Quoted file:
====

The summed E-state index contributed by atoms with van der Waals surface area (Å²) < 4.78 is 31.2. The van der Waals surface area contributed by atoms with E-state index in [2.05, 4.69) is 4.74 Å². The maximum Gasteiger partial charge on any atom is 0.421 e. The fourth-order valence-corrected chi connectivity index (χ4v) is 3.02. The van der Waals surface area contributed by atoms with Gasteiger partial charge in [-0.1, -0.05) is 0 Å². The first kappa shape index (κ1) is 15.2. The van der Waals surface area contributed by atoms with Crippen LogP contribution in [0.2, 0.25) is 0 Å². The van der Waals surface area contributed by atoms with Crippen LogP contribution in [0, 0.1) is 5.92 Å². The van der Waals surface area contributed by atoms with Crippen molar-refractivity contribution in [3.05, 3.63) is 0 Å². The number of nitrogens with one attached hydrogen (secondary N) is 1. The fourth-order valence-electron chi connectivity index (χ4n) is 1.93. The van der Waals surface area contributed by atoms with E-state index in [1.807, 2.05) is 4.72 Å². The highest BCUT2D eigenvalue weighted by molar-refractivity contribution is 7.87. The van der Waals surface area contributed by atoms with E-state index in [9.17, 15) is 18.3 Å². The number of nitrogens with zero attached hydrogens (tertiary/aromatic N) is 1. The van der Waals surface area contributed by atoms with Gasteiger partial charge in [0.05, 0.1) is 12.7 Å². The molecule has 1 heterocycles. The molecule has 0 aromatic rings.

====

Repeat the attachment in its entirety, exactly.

The summed E-state index contributed by atoms with van der Waals surface area (Å²) < 4.78 is 31.2. The van der Waals surface area contributed by atoms with E-state index in [2.05, 4.69) is 4.74 Å². The maximum Gasteiger partial charge on any atom is 0.421 e. The fourth-order valence-corrected chi connectivity index (χ4v) is 3.02. The van der Waals surface area contributed by atoms with Gasteiger partial charge in [-0.1, -0.05) is 0 Å². The first kappa shape index (κ1) is 15.2. The van der Waals surface area contributed by atoms with Crippen LogP contribution in [0.2, 0.25) is 0 Å². The van der Waals surface area contributed by atoms with Crippen LogP contribution in [0, 0.1) is 5.92 Å². The van der Waals surface area contributed by atoms with Crippen molar-refractivity contribution in [3.05, 3.63) is 0 Å². The number of nitrogens with one attached hydrogen (secondary N) is 1. The fourth-order valence-electron chi connectivity index (χ4n) is 1.93. The van der Waals surface area contributed by atoms with E-state index in [1.807, 2.05) is 4.72 Å². The highest BCUT2D eigenvalue weighted by molar-refractivity contribution is 7.87. The van der Waals surface area contributed by atoms with E-state index in [9.17, 15) is 18.3 Å². The number of nitrogens with zero attached hydrogens (tertiary/aromatic N) is 1. The van der Waals surface area contributed by atoms with Gasteiger partial charge in [0.05, 0.1) is 12.7 Å². The molecule has 1 heterocycles. The molecule has 0 aromatic rings.